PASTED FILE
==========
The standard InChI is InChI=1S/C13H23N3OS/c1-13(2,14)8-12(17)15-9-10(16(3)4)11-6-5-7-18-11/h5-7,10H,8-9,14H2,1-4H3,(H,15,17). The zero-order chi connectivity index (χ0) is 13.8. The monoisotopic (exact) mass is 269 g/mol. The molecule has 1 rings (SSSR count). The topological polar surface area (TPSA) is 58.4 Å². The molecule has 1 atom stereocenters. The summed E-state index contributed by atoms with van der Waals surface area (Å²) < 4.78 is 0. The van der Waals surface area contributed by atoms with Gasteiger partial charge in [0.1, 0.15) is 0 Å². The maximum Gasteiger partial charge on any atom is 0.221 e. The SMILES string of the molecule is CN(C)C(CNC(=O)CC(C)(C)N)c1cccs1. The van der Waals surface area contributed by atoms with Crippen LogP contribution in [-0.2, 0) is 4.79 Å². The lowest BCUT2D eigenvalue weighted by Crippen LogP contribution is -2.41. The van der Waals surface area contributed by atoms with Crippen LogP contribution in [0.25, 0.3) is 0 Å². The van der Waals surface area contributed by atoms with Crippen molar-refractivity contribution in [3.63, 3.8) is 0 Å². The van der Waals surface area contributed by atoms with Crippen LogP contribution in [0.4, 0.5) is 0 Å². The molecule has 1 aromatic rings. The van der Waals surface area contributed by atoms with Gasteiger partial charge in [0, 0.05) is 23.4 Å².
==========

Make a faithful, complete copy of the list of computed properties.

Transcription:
The standard InChI is InChI=1S/C13H23N3OS/c1-13(2,14)8-12(17)15-9-10(16(3)4)11-6-5-7-18-11/h5-7,10H,8-9,14H2,1-4H3,(H,15,17). The zero-order chi connectivity index (χ0) is 13.8. The monoisotopic (exact) mass is 269 g/mol. The molecule has 1 rings (SSSR count). The topological polar surface area (TPSA) is 58.4 Å². The molecule has 1 atom stereocenters. The summed E-state index contributed by atoms with van der Waals surface area (Å²) < 4.78 is 0. The van der Waals surface area contributed by atoms with Gasteiger partial charge in [0.1, 0.15) is 0 Å². The maximum Gasteiger partial charge on any atom is 0.221 e. The SMILES string of the molecule is CN(C)C(CNC(=O)CC(C)(C)N)c1cccs1. The van der Waals surface area contributed by atoms with Crippen LogP contribution in [-0.2, 0) is 4.79 Å². The lowest BCUT2D eigenvalue weighted by Crippen LogP contribution is -2.41. The van der Waals surface area contributed by atoms with Crippen LogP contribution in [0.25, 0.3) is 0 Å². The van der Waals surface area contributed by atoms with Crippen molar-refractivity contribution in [3.63, 3.8) is 0 Å². The van der Waals surface area contributed by atoms with Crippen LogP contribution in [0.4, 0.5) is 0 Å². The molecule has 1 aromatic rings. The van der Waals surface area contributed by atoms with Gasteiger partial charge in [0, 0.05) is 23.4 Å².